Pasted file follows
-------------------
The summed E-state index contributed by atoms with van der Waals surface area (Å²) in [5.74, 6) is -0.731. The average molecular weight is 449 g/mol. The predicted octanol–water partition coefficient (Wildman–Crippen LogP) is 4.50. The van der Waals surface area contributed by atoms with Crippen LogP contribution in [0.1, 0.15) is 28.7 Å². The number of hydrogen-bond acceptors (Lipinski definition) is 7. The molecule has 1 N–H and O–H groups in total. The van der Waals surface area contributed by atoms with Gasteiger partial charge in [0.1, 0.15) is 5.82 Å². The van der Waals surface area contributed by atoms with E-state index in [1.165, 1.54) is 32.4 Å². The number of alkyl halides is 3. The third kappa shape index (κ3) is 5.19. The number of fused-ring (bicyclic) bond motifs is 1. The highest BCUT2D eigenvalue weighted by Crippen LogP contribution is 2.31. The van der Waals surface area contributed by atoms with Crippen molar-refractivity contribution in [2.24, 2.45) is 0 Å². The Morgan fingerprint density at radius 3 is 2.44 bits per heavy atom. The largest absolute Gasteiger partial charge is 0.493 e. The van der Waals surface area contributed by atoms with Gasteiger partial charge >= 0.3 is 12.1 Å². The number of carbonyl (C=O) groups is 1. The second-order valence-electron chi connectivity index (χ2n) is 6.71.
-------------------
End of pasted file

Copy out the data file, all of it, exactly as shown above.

The summed E-state index contributed by atoms with van der Waals surface area (Å²) in [5.74, 6) is -0.731. The average molecular weight is 449 g/mol. The predicted octanol–water partition coefficient (Wildman–Crippen LogP) is 4.50. The van der Waals surface area contributed by atoms with Crippen LogP contribution in [0.1, 0.15) is 28.7 Å². The number of hydrogen-bond acceptors (Lipinski definition) is 7. The molecule has 1 N–H and O–H groups in total. The van der Waals surface area contributed by atoms with Gasteiger partial charge in [0.1, 0.15) is 5.82 Å². The van der Waals surface area contributed by atoms with E-state index in [1.165, 1.54) is 32.4 Å². The number of alkyl halides is 3. The third kappa shape index (κ3) is 5.19. The number of fused-ring (bicyclic) bond motifs is 1. The highest BCUT2D eigenvalue weighted by Crippen LogP contribution is 2.31. The van der Waals surface area contributed by atoms with Crippen molar-refractivity contribution in [2.24, 2.45) is 0 Å². The Morgan fingerprint density at radius 3 is 2.44 bits per heavy atom. The largest absolute Gasteiger partial charge is 0.493 e. The van der Waals surface area contributed by atoms with Gasteiger partial charge >= 0.3 is 12.1 Å². The number of carbonyl (C=O) groups is 1. The second-order valence-electron chi connectivity index (χ2n) is 6.71.